The Addiction Series: Part I

Copyright © 2002, Patrick K. Kroupa
All Rights Reserved

Original Publication: Heroin Times

Yo, that wasn’t me. That was my disease!

Addiction?

Cunning, baffling, electrical, powerful, mechanical, insidious, dangerous, solid yet squishy and operating on a principle similar to radar, only different.

But unstable and FLYING out of everything.

Or was that my universal remote…

The entire “disease” model of addiction is wrong.

People create theories in an attempt to understand various phenomena, as time passes, many of these theories are proven to be incorrect, or merely inadequate and slapped together by persons who lack the knowledge and experience to assimilate and articulate a more cohesive understanding of the events in question.

Fire . . . pretty, wow, neato… oh no, it burns, damn, the house is on fire… ohmygawd fire is awful, bad, terrible, stay away from it because it destroys things. I will never do fire again! In fact I will gather together groups of other people who have all done fire, and sit around talking about why fire is awful, to make myself feel better.

Yeah, well, okay. If that works for you, fabulous. But ya know what? It’s not the “correct” solution. The entire disease concept of addiction, could be applied to just about anything and be equally wrong – or more specifically, incomplete.

Because when you come down to it, your “disease” is being a human being, and your life is just a relapse from death.

And the headspace you’re in when you’re actively using drugs… it’s not all that different from the one that many of the people on the planet maintain throughout their lives. Most people are not all that deliriously happy or thrilled with things, most of the time.

The only thing that separates you from them, is you have partially learned something they don’t know about. If you’re feeling like shit, or even if you’re feeling really good, and just wanna get high — you have the knowledge that when you bring this or that molecule into your bloodstream and it attaches to the receptors it likes; everything’s the same, but somehow totally different.

Having learned this, you cannot unlearn it.

What all this means is: congratulations, you’re human. Human beings are born to get high and seek altered states of consciousness. Sex, drugs, rock n’ roll, religion, little kids spinning around in circles until they get dizzy. It’s all the same thing.

If you have the specific goal of moving away from drug dependence, because due to various circumstances, the drugs in question are no longer “working” for you, or the consequences of continued use — in current society — are too high a price to pay. I can offer some very basic, and relatively simple advice.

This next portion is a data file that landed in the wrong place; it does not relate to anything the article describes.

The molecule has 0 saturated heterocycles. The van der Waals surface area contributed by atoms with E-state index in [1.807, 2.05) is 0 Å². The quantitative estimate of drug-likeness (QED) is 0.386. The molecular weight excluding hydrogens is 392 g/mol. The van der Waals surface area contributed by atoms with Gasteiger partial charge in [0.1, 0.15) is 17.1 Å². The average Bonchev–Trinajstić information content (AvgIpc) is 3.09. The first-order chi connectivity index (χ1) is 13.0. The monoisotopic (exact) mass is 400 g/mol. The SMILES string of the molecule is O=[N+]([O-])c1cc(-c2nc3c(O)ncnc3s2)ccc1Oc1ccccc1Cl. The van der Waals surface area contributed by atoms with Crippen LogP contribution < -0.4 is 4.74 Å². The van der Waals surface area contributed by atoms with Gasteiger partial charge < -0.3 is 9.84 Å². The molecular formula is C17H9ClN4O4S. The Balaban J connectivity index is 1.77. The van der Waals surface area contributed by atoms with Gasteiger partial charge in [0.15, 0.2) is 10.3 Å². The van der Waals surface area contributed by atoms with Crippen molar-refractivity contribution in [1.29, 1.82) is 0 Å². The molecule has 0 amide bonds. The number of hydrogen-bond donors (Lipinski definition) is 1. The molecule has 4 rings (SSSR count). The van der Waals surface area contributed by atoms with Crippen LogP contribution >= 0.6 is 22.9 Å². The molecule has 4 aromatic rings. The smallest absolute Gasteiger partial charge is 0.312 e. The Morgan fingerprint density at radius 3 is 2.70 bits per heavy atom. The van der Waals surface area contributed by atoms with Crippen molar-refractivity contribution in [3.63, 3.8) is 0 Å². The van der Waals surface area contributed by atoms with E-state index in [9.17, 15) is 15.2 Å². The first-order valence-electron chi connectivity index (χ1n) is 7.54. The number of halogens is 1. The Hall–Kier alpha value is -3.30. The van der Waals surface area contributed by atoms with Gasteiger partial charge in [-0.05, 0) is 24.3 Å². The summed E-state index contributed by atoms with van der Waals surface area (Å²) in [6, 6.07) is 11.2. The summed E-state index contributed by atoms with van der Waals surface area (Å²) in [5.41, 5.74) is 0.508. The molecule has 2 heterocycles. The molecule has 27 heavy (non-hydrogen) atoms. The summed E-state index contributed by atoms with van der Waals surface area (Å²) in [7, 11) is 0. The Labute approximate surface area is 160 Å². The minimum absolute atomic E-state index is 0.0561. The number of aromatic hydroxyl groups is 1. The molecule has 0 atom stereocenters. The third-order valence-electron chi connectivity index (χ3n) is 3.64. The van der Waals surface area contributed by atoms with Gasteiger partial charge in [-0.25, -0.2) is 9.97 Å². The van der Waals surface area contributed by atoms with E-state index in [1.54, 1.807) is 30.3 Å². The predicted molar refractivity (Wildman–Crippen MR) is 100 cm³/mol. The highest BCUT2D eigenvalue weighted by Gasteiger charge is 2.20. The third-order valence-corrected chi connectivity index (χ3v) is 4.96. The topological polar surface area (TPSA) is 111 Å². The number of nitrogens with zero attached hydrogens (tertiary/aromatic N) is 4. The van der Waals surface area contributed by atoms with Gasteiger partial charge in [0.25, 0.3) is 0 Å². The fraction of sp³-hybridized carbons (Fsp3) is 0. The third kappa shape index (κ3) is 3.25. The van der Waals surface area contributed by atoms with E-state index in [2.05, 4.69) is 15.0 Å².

To simplify and condense things: drug-dependence involves a complex series of inter-related systems; psychology, biology and neurology. We can for example demonstrate that a specific strain of rat — genetically bred to be extremely susceptible to “addiction” — upon exposure to a particular molecule, will suddenly STOP HITTING THE LEVER.

Now this is interesting, ‘cuz I mean, what happened…? Did the rat go to rodent therapy and work out its lousy childhood, gain insight into its self-destructive behavior, and connect itself to a higher power of its understanding? Uhm… Probably not.

The only higher power it has come into contact with is the God whose religious tomes can be found under the heading: molecular pharmacology.

However, this is the part where it all spins in the opposite direction, because if the rat had a higher level of cognitive function, it would take it very little time to arrive at the understanding, “hmmm, I’m a rat, trapped in a cage, getting stuck with sharp objects. The only thing I have to look forward to is that they’re gonna kill me pretty soon and throw me in the garbage. Ya know what, fuck this, why don’t I hit that lever a few thousand more times, it’s not like things could possibly get any worse.”

No matter how you detox, for roughly 6-12 months, you’re not gonna feel good. This is an understatement, in many cases you’re going to feel like shit, because your neurochemistry is in the process of attempting to reset itself and hit homeostasis, and your dopamine d1 and d2’s are trashed. In short, all the things you used to find pleasurable, aren’t gonna be much fun. The only thing you’re really gonna want to do, are more drugs.

If you’ve used ibogaine to kick, having noribogaine — ibogaine’s long-acting metabolite — onboard for at least some period of time, can be extremely helpful. But the bottom line is, you need to be aware of what’s happening. With at least some understanding, you know what to expect and have a degree of control.

It does get better, you will not feel this bad forever.

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